There may be another, more selfish, reason liberals dislike the idea of capping the mortgage-interest deduction: It will most heavily affect people in blue states like New York and California, where the majority of people taking the mortgage-interest deduction live. D.C., Hawaii, and California have the highest shares of mortgages that are larger than $500,000, at 27.3 percent, 24 percent, and 16.8 percent, respectively. There are 24 states with fewer than 1 percent of homes with mortgages over $500,000, and almost all of them are majority-GOP states.
The proposed change to the mortgage-interest deduction cap, which currently stands at $1 million, would only apply to new mortgages. This may also deter current homeowners in expensive markets from moving, because they would have to trade a mortgage that they can deduct on their taxes from one that they cannot. But even some current homeowners in blue states expressed consternation about the reform. “I need this deduction. Without this deduction, our tax bracket is too high,” Drew Kanevsky, a New Jersey resident who benefits from the mortgage-interest deduction, told me. Kanevsky, 38, owns two homes, one in Delaware and one in New Jersey, but told me that his family has worked hard to get where they are today. He thinks the proposed reforms target blue states like his; Kanevsky, however, says he’s a political moderate, and that with this proposal, the Republicans are “chasing us moderates away.”
Not surprisingly, real-estate and construction industry groups were vocal in their opposition to the proposal. The National Association of Realtors “cannot support a bill that takes homeownership off the table for millions of middle-class families,” said William E. Brown, the group’s president, in a statement. The National Association of Homebuilders also released a statement opposing the proposal, saying it “abandons middle-class taxpayers.” The GOP proposal itself, attempting to satiate those critics, has been portrayed in talking points as “preserving” the mortgage-interest deduction, rather than taking steps to eliminate it.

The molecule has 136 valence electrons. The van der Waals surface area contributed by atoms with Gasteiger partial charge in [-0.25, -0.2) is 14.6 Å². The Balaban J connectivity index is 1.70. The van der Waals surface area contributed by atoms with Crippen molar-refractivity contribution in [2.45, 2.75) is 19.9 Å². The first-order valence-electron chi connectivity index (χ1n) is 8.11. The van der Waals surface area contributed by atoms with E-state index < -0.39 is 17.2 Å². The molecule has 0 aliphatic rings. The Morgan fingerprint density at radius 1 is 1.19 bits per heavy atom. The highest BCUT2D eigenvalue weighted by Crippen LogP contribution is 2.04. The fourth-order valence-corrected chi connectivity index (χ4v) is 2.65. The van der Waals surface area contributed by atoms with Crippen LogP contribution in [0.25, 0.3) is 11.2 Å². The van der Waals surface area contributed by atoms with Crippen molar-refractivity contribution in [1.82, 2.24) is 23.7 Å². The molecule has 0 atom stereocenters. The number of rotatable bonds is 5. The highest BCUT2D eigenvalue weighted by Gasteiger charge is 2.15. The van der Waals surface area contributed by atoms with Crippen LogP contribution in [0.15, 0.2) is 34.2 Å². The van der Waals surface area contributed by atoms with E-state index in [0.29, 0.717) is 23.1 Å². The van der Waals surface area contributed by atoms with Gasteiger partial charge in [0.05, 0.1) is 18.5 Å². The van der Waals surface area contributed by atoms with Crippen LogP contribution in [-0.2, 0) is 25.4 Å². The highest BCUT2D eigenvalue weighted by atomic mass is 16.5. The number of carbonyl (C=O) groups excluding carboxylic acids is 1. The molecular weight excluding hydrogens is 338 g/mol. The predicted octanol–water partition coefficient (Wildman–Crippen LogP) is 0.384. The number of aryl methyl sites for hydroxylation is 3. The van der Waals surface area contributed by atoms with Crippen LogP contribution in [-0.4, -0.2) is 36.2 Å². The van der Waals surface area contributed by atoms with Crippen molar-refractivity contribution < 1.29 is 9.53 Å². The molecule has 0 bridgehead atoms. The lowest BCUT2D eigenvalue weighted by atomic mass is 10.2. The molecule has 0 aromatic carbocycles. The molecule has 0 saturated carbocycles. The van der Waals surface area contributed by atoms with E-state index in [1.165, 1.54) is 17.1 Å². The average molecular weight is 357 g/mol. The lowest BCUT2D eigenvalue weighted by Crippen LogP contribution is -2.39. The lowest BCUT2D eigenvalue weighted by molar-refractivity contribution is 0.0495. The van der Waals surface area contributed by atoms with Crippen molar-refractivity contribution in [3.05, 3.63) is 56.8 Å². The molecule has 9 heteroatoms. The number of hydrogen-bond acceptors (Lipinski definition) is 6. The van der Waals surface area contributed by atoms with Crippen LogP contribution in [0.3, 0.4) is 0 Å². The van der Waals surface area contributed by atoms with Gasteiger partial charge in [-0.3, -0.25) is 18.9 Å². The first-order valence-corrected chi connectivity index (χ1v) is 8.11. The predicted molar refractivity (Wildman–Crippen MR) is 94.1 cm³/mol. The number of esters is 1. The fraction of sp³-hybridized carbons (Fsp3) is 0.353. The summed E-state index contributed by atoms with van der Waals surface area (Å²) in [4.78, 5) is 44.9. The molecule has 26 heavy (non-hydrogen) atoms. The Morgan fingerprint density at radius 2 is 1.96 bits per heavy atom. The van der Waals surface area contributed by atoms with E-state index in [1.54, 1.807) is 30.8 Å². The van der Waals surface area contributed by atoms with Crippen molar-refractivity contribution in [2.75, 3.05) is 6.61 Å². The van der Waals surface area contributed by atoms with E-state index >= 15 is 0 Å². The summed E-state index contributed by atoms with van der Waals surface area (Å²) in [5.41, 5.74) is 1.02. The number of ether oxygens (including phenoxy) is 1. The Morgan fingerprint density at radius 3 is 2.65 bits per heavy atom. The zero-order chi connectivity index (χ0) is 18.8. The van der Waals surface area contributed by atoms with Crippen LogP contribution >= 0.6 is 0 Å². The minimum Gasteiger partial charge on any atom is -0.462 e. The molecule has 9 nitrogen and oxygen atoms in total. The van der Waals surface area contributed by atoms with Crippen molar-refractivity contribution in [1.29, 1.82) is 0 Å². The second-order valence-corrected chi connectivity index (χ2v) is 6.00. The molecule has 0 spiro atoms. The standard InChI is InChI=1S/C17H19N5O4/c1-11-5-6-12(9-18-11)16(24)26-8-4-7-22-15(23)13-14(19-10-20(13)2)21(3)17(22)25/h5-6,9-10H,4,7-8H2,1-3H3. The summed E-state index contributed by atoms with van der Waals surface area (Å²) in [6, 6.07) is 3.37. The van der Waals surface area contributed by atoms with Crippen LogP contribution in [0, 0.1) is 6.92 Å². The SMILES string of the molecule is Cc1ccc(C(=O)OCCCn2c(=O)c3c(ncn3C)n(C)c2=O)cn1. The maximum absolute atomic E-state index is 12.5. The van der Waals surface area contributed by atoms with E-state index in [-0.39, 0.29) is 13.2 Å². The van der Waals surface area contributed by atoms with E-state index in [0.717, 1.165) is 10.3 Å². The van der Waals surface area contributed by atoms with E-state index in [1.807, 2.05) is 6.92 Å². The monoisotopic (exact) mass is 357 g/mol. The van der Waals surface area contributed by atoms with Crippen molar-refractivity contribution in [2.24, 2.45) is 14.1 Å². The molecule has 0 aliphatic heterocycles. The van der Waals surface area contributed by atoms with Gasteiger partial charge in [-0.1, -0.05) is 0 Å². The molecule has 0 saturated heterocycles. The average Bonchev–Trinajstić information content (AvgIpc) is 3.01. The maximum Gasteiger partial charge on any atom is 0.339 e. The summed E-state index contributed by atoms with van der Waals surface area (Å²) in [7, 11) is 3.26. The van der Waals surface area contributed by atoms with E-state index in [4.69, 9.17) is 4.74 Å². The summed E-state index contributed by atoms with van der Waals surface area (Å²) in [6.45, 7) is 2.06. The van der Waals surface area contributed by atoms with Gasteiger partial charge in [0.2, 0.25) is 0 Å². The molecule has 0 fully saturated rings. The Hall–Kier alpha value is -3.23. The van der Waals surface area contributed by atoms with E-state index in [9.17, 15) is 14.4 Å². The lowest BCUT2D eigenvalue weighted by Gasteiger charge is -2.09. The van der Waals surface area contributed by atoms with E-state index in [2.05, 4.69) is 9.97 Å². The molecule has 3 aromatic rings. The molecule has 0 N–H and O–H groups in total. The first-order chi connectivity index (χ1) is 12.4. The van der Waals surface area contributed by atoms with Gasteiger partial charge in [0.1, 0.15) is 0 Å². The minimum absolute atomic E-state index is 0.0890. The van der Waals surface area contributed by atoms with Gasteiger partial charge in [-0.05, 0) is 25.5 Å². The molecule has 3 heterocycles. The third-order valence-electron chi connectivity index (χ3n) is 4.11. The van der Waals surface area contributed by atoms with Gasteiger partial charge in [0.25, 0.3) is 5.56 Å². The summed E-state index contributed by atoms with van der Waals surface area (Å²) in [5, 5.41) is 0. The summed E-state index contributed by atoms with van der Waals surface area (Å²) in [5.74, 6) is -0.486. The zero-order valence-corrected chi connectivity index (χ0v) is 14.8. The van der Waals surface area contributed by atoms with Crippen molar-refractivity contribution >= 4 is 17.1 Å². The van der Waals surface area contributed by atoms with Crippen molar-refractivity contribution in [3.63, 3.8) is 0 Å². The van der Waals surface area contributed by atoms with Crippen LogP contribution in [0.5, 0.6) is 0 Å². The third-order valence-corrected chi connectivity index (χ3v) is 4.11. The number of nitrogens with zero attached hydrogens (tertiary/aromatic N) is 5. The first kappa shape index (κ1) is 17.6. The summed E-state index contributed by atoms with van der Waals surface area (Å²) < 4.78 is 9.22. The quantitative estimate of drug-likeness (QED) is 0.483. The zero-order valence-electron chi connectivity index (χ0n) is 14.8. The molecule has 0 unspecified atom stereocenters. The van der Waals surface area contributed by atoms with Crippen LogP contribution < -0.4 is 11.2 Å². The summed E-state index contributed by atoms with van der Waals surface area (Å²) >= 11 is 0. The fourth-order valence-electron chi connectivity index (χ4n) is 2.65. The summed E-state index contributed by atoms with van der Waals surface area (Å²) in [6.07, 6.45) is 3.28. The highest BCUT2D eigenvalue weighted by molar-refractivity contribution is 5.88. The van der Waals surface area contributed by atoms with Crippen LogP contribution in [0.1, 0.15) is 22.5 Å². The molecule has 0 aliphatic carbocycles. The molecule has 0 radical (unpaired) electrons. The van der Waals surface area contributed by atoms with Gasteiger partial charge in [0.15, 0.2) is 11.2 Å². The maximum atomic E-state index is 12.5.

But Sinai, of Wharton, says fears of the proposed cap are overblown. The share of households with mortgages over $500,000 is very small, at about 6 percent, and even households that have mortgages over that amount can still deduct the first $500,000 of their mortgage when calculating their taxes. “It’s about as innocuous a limitation as you can do,” Sinai told me. “It only affects a couple percent of households, and they are the households that can buy expensive houses.”
It would take a lot of changes for a proposal like this to please progressives. Most groups who had called for reform, like the National Low-Income Housing Coalition, had proposed that the savings from reforming the mortgage-interest deduction be invested back into housing for low and moderate-income people. That’s not where the savings from the cap would go in this proposal. “If this were just a plan that capped the mortgage-interest deduction, I think we’d support that,” Hunter Blair, a budget analyst with the left-leaning Economic Policy Institute, told me. “But it’s a small piece of an otherwise huge tax cut for the rich and corporations.”
Housing advocates say that they have a better solution to encourage homeownership for among a broader group of Americans, though their proposal would likely not be feasible in today’s political climate. They want to eliminate the mortgage-interest deduction entirely and replace it with a 15 percent nonrefundable tax credit for all people with a mortgage. A tax credit would allow people who don’t itemize their taxes to get a tax break for spending money on a mortgage. It would make the tax benefits of having a mortgage available to lower-income homeowners, Yentel told me. The Tax Policy Center estimates that phasing out the mortgage-interest deduction and levying a 15 percent credit would raise $191 billion in government revenue between 2017 and 2026. Support for such a proposal, however, would depend heavily on where those savings were spent—on more tax cuts for businesses, or on programs that help the middle-class and poor.